I don’t know whether Luis Ramirez and Tommy Chang have ever crossed paths, but they would probably have a lot to talk about over lunch.
Both came to Boston for high-profile jobs after successful careers elsewhere. Each of them struggled to find his footing in a town notoriously hostile to leaders from elsewhere.
Neither of them — whether they knew it or not — ever stood a chance of succeeding here.
Chang was ousted a few months ago after three years as Boston’s schools superintendent, and Ramirez left the MBTA on Tuesday.
State officials have been careful to avoid the word “fired” in regard to Ramirez’s exit, but his mutually agreed-upon separation bore more than a passing resemblance to a firing. He was the fourth MBTA boss during Governor Charlie Baker’s four years in office.
No real reason has been given for Ramirez getting the boot, but it came as a surprise to no one. From the moment bonuses in his contract were withheld pending further review, his leaving was presumed to be just a matter of time.
Perhaps Ramirez — who arrived at the T with no experience in running a public transit system — wasn’t a good fit for the job. Certainly, running the MBTA is one of the truly thankless jobs in state government. But he impressed someone enough to be hired after a nationwide search, and 15 months is a stunningly short time to be deemed a failure. He didn’t even make it to the halfway point of his three-year, $320,000-a-year contract.
Ramirez joins a long list of “outsiders” who somehow failed to make if in Boston.
You might remember Beverly Scott, for instance. Hired amid fanfare from Atlanta, she quit in frustration during the heinous winter of 2015, when one blizzard after another regularly brought the T and the commuter rail to a standstill.
Scott was entertaining, at least. In a folksy and frank press conference a couple of days before she quit, she commented that “God Junior” wouldn’t be able to make the T’s decrepit equipment run effectively in the weather she was forced to cope with.
Ramirez, I’m told, made sincere efforts to improve conditions for the workforce, and to try to shore up customer service. But that clearly wasn’t enough. Still, it raises the question of whether the people who hired him really gave him the support and time any newcomer would have needed to fully take the reins of the agency and have any real impact.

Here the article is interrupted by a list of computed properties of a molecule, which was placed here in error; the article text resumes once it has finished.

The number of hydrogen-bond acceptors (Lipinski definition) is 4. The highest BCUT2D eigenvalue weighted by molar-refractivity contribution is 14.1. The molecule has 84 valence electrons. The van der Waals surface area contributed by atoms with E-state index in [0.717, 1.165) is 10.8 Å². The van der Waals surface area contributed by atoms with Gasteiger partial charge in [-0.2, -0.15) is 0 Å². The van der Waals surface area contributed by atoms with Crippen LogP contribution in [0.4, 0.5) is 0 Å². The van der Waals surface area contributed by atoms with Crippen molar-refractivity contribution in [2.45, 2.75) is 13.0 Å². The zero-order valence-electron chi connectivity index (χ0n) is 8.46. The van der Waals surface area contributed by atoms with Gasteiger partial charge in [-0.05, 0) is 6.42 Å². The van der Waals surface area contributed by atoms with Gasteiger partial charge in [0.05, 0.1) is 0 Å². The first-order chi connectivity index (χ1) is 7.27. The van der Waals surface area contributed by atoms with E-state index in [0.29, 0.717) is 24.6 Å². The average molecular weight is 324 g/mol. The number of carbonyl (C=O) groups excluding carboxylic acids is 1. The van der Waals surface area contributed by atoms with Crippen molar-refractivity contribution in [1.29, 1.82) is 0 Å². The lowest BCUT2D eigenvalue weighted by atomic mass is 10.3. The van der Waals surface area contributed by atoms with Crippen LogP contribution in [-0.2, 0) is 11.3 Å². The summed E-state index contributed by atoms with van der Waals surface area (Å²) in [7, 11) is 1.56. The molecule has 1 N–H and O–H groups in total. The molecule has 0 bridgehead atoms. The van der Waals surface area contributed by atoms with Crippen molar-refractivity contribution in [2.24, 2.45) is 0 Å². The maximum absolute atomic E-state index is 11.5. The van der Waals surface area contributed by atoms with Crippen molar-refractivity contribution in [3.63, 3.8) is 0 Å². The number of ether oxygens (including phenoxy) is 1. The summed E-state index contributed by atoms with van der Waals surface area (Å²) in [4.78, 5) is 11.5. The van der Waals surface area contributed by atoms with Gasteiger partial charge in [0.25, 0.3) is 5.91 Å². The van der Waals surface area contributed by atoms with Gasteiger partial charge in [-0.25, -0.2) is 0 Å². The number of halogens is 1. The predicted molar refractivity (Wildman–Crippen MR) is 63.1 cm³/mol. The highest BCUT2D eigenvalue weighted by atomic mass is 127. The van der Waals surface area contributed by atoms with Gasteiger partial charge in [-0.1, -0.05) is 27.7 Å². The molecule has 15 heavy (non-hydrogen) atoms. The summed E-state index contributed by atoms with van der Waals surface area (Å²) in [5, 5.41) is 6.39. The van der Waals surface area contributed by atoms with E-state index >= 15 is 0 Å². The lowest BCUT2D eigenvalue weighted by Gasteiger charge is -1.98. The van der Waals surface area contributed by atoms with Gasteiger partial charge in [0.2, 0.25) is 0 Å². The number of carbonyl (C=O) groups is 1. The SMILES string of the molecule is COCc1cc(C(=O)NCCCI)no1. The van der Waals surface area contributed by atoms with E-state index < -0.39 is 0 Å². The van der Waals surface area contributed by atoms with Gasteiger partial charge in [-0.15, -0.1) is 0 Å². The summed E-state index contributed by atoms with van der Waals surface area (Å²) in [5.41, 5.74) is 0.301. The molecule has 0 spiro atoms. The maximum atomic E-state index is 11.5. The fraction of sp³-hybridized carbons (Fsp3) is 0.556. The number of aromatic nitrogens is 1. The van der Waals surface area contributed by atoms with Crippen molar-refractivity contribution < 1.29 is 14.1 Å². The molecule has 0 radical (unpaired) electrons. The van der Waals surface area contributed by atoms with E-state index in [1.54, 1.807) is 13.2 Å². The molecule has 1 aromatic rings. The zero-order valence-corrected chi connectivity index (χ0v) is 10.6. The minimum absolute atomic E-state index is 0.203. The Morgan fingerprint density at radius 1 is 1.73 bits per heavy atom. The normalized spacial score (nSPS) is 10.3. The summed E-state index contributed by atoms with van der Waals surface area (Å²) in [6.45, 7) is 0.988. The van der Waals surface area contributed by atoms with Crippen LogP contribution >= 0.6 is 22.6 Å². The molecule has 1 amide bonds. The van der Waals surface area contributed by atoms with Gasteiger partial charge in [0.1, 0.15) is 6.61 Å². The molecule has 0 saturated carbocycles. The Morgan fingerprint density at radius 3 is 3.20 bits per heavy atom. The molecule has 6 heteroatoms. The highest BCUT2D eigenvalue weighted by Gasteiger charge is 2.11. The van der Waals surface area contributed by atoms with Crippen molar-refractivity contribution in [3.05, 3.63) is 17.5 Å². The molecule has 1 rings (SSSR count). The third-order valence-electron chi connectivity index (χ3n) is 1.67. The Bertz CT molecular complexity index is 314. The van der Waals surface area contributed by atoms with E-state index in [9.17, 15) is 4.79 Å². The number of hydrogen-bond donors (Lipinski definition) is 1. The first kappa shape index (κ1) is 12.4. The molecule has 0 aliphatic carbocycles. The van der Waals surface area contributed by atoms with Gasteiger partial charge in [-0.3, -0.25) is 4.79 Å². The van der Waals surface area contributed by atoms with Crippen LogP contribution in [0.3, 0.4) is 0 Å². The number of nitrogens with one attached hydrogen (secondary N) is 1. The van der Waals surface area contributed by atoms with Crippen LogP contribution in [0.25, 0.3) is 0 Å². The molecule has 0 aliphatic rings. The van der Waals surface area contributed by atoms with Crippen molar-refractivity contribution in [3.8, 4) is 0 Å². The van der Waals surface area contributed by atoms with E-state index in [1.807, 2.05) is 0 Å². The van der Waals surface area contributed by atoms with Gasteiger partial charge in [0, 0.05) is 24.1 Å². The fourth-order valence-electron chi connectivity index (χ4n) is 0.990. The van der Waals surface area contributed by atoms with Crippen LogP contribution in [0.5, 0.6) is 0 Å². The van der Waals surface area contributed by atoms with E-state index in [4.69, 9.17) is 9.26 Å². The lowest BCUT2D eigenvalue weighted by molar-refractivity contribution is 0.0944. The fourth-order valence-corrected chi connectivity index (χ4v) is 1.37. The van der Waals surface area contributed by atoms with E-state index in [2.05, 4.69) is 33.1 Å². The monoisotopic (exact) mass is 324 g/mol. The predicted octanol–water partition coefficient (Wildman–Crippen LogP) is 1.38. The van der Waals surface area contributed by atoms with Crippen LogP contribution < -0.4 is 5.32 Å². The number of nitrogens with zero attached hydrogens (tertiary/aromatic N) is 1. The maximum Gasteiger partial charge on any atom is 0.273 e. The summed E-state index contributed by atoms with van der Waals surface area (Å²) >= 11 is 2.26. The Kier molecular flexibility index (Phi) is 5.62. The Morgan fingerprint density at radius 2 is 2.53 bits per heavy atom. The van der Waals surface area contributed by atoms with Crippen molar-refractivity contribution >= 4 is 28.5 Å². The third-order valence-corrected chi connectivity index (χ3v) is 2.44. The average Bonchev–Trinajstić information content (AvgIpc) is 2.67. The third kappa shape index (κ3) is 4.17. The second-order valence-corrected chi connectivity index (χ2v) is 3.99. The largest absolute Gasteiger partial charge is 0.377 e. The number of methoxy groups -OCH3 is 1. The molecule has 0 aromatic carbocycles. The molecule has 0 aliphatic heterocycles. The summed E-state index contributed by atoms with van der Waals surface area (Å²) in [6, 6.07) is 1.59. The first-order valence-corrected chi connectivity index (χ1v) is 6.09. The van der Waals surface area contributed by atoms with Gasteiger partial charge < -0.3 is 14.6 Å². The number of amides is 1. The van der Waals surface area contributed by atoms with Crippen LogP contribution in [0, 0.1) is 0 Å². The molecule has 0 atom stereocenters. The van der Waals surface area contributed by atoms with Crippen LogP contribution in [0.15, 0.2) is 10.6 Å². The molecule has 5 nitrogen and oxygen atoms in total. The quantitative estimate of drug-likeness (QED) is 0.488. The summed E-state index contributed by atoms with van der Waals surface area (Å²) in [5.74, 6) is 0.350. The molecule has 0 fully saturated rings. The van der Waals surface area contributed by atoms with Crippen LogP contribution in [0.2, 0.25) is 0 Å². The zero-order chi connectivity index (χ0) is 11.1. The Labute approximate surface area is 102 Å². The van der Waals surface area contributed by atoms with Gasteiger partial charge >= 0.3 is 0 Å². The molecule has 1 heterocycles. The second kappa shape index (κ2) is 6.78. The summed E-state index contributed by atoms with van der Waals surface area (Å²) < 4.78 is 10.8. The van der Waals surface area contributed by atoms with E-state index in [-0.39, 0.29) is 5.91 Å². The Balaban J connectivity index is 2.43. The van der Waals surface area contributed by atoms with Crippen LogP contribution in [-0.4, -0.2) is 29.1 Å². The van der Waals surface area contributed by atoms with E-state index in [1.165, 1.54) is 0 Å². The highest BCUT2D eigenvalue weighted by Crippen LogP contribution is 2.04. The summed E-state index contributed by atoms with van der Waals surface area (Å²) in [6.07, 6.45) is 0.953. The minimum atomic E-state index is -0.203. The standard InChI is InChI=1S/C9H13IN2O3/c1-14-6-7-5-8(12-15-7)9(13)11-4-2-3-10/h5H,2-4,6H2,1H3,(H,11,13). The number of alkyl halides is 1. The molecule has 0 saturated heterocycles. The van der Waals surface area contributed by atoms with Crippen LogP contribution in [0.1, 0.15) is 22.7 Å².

And if only “traditional” leaders can succeed here, Boston will be hard-pressed to build, or attract, the more diverse leadership it desperately needs.
That whole newcomer issue will be a moot point now. Ramirez is being replaced — permanently, no search needed — by a deep insider. Steve Poftak, currently the vice-chair of the T’s governing board, is taking the helm on Jan. 1. He was the interim boss for two months before Ramirez came on board; perhaps the Baker administration has concluded that they should have given him the job last time around.
This is a crucial time for the MBTA, with $8 billion in capital improvements scheduled for the next five years. This is the best opportunity in years to get the T right. As a daily Red Line rider, I can tell you that there’s plenty of work to do.
But the Ramirez “separation” — or whatever the right word is — only reinforces Boston’s reputation as a insular place where only entrenched insiders seem to have access to the secret codes it takes to succeed. I suspect it’s actually a perverse sense of pride that outsiders don’t seem to “get” Boston.
So Luis Ramirez is out. But is the lesson here that no one from outside can run Massport, which is currently looking for a new leader? Or the Boston Public Schools, for that matter? We should all hope not.
Will Boston ever become a city that can look outside itself for leadership?